Prose, Grades 10-12: Second Place

The Art of Escapism — Hannah Bernstein

I was watching the 2009 Star Trek movie and when the credits rolled, I started crying. I couldn’t figure out why, so I sat down and I thought about it for a while until something started to make sense.
You see, sometimes, I get overwhelmed by the millions of fictional characters I have read about in my short lifetime — the ones I read about at the breakfast table, the ones I look up to, the ones I cherish and love with everything I have.
Sometimes, I get overwhelmed with my desire to be a cadet at the top of my class at Starfleet Academy, to be off the charts in my aptitude tests. I want to have to worry about when the Klingons are going to attack.
It always takes me a second to remember that I’m not James T. Kirk. The Klingons are not going to attack; I am not in the middle of an intergalactic war. And then I think, Maybe I am — maybe the war I’m in is just less visible. Maybe my war is trying to figure out which fictional world I’m going to be wrapped up in when I wake up in the morning, and the offensive tactics I’ll have to use to remember where I really am.
As a kid, I used to check all of the closets and wardrobes in every house I visited, blindly hoping to find Narnia in every single one. I spent hours crying on my 11th birthday when my Hogwarts letter didn’t come, when no Albus Dumbledore showed up on my doorstep, when no Hagrid appeared to take me to Diagon Alley.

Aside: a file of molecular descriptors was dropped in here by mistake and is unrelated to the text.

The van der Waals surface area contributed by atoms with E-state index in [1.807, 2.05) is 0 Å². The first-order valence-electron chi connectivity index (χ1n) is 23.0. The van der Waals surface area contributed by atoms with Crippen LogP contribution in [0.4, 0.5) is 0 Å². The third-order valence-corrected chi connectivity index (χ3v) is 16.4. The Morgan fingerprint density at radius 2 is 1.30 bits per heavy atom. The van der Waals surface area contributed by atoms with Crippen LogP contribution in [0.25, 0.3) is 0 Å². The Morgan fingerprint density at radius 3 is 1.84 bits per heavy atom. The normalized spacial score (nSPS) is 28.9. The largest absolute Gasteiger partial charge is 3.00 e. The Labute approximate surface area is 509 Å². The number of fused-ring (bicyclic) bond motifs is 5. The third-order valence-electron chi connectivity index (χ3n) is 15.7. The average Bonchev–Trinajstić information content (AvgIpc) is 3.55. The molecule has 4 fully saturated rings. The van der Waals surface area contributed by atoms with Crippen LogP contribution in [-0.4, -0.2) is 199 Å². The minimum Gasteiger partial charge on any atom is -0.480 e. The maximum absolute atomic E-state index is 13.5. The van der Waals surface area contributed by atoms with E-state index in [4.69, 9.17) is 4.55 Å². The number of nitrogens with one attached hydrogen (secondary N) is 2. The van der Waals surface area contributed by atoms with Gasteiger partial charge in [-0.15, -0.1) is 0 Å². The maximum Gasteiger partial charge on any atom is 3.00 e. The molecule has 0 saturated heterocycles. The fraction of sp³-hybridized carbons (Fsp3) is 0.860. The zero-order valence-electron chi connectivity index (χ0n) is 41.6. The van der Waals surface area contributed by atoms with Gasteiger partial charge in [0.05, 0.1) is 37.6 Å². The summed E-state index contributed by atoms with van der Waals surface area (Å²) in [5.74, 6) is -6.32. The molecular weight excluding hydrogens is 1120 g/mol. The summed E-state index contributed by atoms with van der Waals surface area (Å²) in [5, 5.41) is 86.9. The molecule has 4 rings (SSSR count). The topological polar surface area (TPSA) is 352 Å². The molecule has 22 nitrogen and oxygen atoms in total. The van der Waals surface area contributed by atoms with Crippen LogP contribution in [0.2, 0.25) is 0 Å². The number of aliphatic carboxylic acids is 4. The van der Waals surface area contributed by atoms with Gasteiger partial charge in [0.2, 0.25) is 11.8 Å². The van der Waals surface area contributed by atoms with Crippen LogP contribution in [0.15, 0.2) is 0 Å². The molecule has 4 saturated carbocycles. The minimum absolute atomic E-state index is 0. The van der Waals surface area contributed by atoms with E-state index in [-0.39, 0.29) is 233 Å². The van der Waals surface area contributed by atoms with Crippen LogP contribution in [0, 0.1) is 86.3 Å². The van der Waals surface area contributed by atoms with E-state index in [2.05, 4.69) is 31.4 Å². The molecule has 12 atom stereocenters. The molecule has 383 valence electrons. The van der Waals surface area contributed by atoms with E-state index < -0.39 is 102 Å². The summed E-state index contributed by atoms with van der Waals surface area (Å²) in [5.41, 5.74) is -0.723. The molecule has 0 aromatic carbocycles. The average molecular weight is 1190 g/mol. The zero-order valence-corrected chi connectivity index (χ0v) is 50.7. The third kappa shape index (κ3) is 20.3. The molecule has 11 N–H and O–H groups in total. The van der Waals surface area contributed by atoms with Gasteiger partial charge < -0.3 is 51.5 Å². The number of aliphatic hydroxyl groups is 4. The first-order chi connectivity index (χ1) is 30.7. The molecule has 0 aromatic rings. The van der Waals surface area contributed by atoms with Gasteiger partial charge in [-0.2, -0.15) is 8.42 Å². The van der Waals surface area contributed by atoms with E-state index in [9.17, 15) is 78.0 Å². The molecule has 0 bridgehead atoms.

You’d think after a while I would have learned my lesson, but sometimes I still wake up in the morning wishing I knew how to pilot a starship or ride a broomstick or defeat an evil ice queen in a land through a wardrobe and far away. Sometimes I still wake up in the morning wondering if that noise I just heard outside my window is the sound of the TARDIS, that the Doctor has come to take me away.
In the words of a very wise Vulcan I will never have the opportunity to meet, What is… is. I am here now, and this is my world. As parts, we are infinitely more important than the whole. I can’t forget my part here, even though some days I wake up and all I want is to fall into the river of someone else’s rescue and let it carry me far away from here.
But no matter how much I preach to myself in the bathroom mirror, a mask will glue itself onto my skin if I sleep with it for long enough. I am a girl who has spent my whole life trying to wish myself away from here only to find that I am the product of thousands of fairytales, stitched together into my very own coat of dreams.
And I will wear this dreamcoat into the ground, until it encompasses all of me, because we are what we make ourselves, and no matter which world I get lost in tomorrow, they’ve taught me more than I could ever thank them for.